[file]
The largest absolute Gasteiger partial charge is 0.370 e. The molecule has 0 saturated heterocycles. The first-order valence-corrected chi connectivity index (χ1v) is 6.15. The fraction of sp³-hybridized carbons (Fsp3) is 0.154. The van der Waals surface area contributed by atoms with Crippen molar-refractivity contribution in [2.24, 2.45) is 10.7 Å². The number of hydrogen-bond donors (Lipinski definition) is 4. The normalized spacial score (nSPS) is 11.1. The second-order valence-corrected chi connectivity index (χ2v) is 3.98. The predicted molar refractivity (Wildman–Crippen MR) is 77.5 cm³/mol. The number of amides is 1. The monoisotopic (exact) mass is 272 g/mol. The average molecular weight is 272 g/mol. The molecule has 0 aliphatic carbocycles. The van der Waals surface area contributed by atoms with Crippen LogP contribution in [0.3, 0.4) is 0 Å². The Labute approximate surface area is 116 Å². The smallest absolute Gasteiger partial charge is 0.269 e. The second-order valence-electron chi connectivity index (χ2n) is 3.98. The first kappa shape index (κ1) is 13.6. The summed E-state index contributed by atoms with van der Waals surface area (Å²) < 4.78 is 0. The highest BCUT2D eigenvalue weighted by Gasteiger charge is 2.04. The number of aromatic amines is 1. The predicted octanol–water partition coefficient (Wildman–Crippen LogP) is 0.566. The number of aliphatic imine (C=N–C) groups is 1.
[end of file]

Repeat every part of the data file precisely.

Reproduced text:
The largest absolute Gasteiger partial charge is 0.370 e. The molecule has 0 saturated heterocycles. The first-order valence-corrected chi connectivity index (χ1v) is 6.15. The fraction of sp³-hybridized carbons (Fsp3) is 0.154. The van der Waals surface area contributed by atoms with Crippen molar-refractivity contribution in [2.24, 2.45) is 10.7 Å². The number of hydrogen-bond donors (Lipinski definition) is 4. The normalized spacial score (nSPS) is 11.1. The second-order valence-corrected chi connectivity index (χ2v) is 3.98. The predicted molar refractivity (Wildman–Crippen MR) is 77.5 cm³/mol. The number of amides is 1. The monoisotopic (exact) mass is 272 g/mol. The average molecular weight is 272 g/mol. The molecule has 0 aliphatic carbocycles. The van der Waals surface area contributed by atoms with Crippen LogP contribution in [0.3, 0.4) is 0 Å². The Labute approximate surface area is 116 Å². The smallest absolute Gasteiger partial charge is 0.269 e. The second-order valence-electron chi connectivity index (χ2n) is 3.98. The first kappa shape index (κ1) is 13.6. The summed E-state index contributed by atoms with van der Waals surface area (Å²) < 4.78 is 0. The highest BCUT2D eigenvalue weighted by Gasteiger charge is 2.04. The number of aromatic amines is 1. The predicted octanol–water partition coefficient (Wildman–Crippen LogP) is 0.566. The number of aliphatic imine (C=N–C) groups is 1.